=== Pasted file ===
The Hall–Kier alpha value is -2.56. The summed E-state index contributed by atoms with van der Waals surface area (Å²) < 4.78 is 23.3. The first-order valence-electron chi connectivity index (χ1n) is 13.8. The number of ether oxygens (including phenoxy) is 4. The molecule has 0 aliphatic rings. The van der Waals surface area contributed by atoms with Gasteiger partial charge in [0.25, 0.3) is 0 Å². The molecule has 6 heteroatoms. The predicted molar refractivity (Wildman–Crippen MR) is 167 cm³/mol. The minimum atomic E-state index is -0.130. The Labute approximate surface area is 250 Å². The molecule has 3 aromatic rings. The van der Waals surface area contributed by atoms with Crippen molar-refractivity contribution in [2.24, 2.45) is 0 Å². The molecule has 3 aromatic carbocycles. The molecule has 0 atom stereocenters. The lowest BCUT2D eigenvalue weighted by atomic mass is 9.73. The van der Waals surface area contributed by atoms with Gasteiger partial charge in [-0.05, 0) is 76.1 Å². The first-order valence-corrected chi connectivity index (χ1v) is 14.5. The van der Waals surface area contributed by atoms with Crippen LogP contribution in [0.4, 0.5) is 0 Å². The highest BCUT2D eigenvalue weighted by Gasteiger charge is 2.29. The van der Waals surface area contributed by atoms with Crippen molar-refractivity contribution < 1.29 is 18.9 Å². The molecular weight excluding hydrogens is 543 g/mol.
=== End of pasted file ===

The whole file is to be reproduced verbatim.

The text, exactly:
The Hall–Kier alpha value is -2.56. The summed E-state index contributed by atoms with van der Waals surface area (Å²) < 4.78 is 23.3. The first-order valence-electron chi connectivity index (χ1n) is 13.8. The number of ether oxygens (including phenoxy) is 4. The molecule has 0 aliphatic rings. The van der Waals surface area contributed by atoms with Gasteiger partial charge in [0.25, 0.3) is 0 Å². The molecule has 6 heteroatoms. The predicted molar refractivity (Wildman–Crippen MR) is 167 cm³/mol. The minimum atomic E-state index is -0.130. The Labute approximate surface area is 250 Å². The molecule has 3 aromatic rings. The van der Waals surface area contributed by atoms with Crippen molar-refractivity contribution in [2.24, 2.45) is 0 Å². The molecule has 3 aromatic carbocycles. The molecule has 0 atom stereocenters. The lowest BCUT2D eigenvalue weighted by atomic mass is 9.73. The van der Waals surface area contributed by atoms with Gasteiger partial charge in [-0.05, 0) is 76.1 Å². The first-order valence-corrected chi connectivity index (χ1v) is 14.5. The van der Waals surface area contributed by atoms with Crippen LogP contribution in [0.4, 0.5) is 0 Å². The highest BCUT2D eigenvalue weighted by Gasteiger charge is 2.29. The van der Waals surface area contributed by atoms with Crippen molar-refractivity contribution < 1.29 is 18.9 Å². The molecular weight excluding hydrogens is 543 g/mol.